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Making boundary scan easy: testing boundary scan devices no longer need be a laborious task.

IT HAS BEEN 20-plus years since the IEEE 1149.1 standard, commonly known as boundary scan or JTAG, came into existence. The boundary scan test method provides a means to electrically test the interconnection between two semiconductor devices equipped with boundary scan, and even devices without boundary scan, such as memories (DDR/Flash) and connectors, without the need for a test probe on every device pin.

High-speed devices and smaller sizes have robbed PCBs of the necessary test points for effective ICT. Integrating boundary scan with ICT provides a good option to overcome limited access test challenges. Some of the methods considered are functional tests, built-in self tests (BIST) and boundary scan. Of the suggested test methods, boundary scan tests are still the easiest and preferred method, as they can be easily integrated with ICT. The following reasons support adoption of boundary scan:

1. Most semiconductor devices (CPLD, FPGA and ASIC) now have boundary scan capabilities.

2. Increased awareness and boundary scan training.

3. Board designers and NPI test engineers are working together to implement boundary scan design for test (DfT).

4. Tools and applications have improved tremendously to ease boundary scan test implementation.

The good news of late is that boundary scan tools and software applications are playing a big role in its successful implementation, from board design to mass production. Let's look at new tools and techniques available to make test development and implementation of boundary scan test easier:

1. Boundary scan software interfaces are equipped with step-by-step guides for developing tests. Engineers no longer have to remember complex commands and flow of the test development.

2. Built-in software automatically assigns the correct BSDL and libraries to devices by referencing part numbers of the devices as declared in the BoM. In the past, engineers had to spend hours on this tedious matching process.

3. New boundary scan software applications are capable of discovering the boundary scan device chain connections of the devices. Test engineers no longer need to go through the hard task of looking in the schematics to find what devices are connected into the boundary scan chain.

4. BSDL and other compilation errors are well documented to help engineers correct them.

5. Software automatically generates the boundary scan test. Software can come with intelligence to analyze board connections and identify pins and devices that are testable, and devices that need to be disabled so that they will not cause bus contention during boundary scan test.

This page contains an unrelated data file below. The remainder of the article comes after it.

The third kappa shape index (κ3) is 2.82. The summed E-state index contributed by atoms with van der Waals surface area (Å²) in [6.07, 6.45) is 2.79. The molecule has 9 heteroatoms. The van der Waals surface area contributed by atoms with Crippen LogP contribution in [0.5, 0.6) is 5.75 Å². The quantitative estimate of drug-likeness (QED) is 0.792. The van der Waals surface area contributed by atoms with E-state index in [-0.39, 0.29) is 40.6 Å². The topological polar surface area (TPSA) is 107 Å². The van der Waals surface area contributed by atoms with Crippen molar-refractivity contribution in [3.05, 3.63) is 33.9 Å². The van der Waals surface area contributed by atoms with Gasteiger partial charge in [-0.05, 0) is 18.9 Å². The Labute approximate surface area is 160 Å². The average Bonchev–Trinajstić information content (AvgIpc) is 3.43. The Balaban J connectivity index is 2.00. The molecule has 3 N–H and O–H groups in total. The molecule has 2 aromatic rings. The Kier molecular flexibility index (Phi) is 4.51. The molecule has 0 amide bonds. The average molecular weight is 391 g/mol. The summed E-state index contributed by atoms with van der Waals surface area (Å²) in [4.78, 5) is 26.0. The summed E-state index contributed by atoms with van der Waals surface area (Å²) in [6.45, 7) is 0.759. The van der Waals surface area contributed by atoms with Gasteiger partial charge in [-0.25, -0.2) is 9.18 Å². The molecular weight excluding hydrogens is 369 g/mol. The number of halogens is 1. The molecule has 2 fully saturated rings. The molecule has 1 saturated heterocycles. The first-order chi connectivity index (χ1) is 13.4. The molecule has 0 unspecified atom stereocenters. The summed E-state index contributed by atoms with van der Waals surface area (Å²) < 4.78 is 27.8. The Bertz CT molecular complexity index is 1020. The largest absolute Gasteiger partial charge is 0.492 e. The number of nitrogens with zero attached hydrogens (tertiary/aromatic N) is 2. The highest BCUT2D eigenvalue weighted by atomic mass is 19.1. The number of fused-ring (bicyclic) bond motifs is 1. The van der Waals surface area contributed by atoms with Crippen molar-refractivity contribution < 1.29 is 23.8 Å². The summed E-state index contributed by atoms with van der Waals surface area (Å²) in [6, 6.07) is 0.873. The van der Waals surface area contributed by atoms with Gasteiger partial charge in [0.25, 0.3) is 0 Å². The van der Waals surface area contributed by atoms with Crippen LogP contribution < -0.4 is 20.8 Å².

a. Any changes to the board data, such as editing the BSDL or libraries, or changing the device information, will trigger the software's internal validation process to analyze if the changes require regeneration of the boundary scan test.

6. Numerous boundary scan debugging tools available help test engineers debug failing tests. FIGURE 1 is an example of a typical debug interface with a message clearly showing the failing device pins for the test engineer to take action.


Visual GUIs, such as waveform viewers (FIGURE 2), help visualize the TDO signal and compare the failing and passing signals. These waveforms can also identify the devices where the pins are failing during boundary scan interconnect test.


Other tools show the actual and expected signatures of the boundary scan cells. This will help analyze whether a failure is related to the BSDL or to the boundary scan cell inside the device. This can also reveal whether the failure is caused by pins shorted to a fixed node.

7. Some boundary scan test vendors have proprietary tools to enable coverage enhancements. For example, the silicon nail test is a boundary scan test that makes use of the boundary scan cell to drive and receive signals to and from a target non-boundary scan device. The software application automatically generates a test for that device if the user identifies it as silicon nail and a library is available.

Other novel tools use a combination of boundary scan and vectorless test method wherein the boundary scan device pins are used as drivers to a non-boundary scan device connected to it. The vectorless sensor and amplifier will detect the capacitance between the sensor plate and the non-boundary scan device, which can be a semiconductor device or a connector.

Gone are the days of laborious test development. There are also various options to help recover test coverage by integrating boundary scan into more traditional in-circuit testers that otherwise would be unable to test highly complex PCBs. As boundary scan continues 'to garner wider adoption, the industry is likely to see even more applications being developed to make it a common solution.


JUN BALANGUE is technical marketing engineer at Agilent Technologies;
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Author:Balangue, Jun
Publication:Printed Circuit Design & Fab
Date:Jun 1, 2013
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